Renewable ethanol is a versatile product and our industry is a vital asset in Europe’s quest to decarbonize transport, boost growth and jobs, and achieve greater resource efficiency by utilising a range of feedstocks, such as waste and residues. By 2030 biofuels made from these feedstocks could create up to 300,000 jobs.
European ethanol plants are true biorefineries, converting multiple inputs into multiple outputs, not limited to renewable ethanol and animal feed. The sector is also constantly innovating at different stages of the conversion processes. For example, new enzymes and yeasts have been developed in order to maximize the amount of ethanol produced from the feedstock used, improving resource efficiency.New outputs have also been developed, such as oil extracted from maize and wheat.
Similarly, the spread of best practice and constant innovation allow for the minimisation of waste. In many cases our plants pursue closed-loop production systems using, for example, waste biomass to generate green electricity for use in ethanol production plants. Water use is also is kept to a minimum, recycled and/or treated before discharge, allowing some plants to be water neutral or even to return water to the rivers cleaner than when it was extracted.
Advanced ethanol, such as cellulosic ethanol, is a renewable fuel that further optimises resource efficiency by using waste and residue material, such as straw. In Europe, cellulosic ethanol can also be produced from dedicated energy crops such as miscanthus and switch grass. Cellulosic ethanol has the potential to achieve even higher GHG emissions savings, up to 90% compared to fossil fuels, but its benefits go beyond this:
Processing these feedstocks to extract sugars requires high-tech facilities, pioneering enzyme and yeast extraction technologies, as well as highly-skilled people. Europe enjoys easy access to these resources, thanks inter alia to traditional financing in the first stages of R&D up to the point of pilot and demonstration plants. Europe now needs to maximize the use of theseresources and harvest the benefits of cellulosic ethanol by supporting fully integrated commercial-scale biorefineries.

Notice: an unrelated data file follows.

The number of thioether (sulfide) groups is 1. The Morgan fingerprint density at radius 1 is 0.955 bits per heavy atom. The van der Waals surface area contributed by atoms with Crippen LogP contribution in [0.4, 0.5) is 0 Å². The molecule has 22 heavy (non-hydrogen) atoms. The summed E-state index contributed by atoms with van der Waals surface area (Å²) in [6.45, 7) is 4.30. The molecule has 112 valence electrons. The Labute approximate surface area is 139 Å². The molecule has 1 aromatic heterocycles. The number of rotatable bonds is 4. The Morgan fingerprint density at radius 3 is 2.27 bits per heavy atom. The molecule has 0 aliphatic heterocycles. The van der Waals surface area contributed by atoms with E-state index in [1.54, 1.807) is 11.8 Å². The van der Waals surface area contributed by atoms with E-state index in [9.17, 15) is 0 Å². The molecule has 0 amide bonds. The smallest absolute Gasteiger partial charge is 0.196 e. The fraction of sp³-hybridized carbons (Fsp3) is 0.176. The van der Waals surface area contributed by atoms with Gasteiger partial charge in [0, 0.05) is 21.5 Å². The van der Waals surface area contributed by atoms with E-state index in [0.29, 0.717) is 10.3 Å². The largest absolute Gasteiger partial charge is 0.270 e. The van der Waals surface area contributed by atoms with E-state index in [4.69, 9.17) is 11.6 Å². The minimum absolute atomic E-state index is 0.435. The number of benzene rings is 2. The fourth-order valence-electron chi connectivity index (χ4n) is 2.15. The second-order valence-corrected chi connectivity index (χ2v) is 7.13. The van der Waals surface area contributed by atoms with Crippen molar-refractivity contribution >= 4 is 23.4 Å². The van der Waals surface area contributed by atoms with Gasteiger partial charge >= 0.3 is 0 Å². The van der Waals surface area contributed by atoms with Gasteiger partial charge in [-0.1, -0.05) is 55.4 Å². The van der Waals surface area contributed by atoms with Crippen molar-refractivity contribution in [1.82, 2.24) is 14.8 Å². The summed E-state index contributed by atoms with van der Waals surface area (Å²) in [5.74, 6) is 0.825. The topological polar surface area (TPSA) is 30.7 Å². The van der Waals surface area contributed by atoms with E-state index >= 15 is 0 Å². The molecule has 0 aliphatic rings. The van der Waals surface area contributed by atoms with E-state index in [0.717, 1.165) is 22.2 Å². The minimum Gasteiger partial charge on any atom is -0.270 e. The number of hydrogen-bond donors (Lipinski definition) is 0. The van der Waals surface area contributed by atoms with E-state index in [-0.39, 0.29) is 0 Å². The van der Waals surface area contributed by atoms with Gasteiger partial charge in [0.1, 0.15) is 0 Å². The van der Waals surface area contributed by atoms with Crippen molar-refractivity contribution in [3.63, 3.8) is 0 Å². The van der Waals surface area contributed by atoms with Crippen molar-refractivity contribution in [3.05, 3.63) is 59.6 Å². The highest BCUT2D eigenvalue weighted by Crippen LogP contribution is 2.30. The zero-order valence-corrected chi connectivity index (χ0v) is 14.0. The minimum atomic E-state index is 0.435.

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To do this, change is needed. Currently, cellulosic ethanol makes up less than 0.1% of the European transport fuel market. The first commercial cellulosic ethanol facility in Europe opened in Northern Italy in 2013, but while other pilot and demonstration facilities are currently in operation, there are minimal prospects for commercial-scale cellulosic ethanol in Europe at present. In contrast, several commercial plants are operational in the USA and Brazil, and a second wave of plants is also under construction in these markets.
While European companies are world leaders in advanced biofuel technologies, investments are increasingly being made outside the EU, where public policy and market conditions are more favourable. The current use of multiple-counting as a policy tool in measuring contributions towards the EU’s renewable transport target has not incentivised truly advanced biofuel technologies or supported innovation in the renewable energy sector.
With this in mind, a group of advanced ethanol companies, along with ePURE, published a manifesto calling on European policy makers to introduce measures to support advanced biofuels up to 2030.
The EU needs to change its focus in order to help innovation ventures and projects move from R&D to commercial deployment in the short to medium term in order to avoid ‘innovation leakage’.
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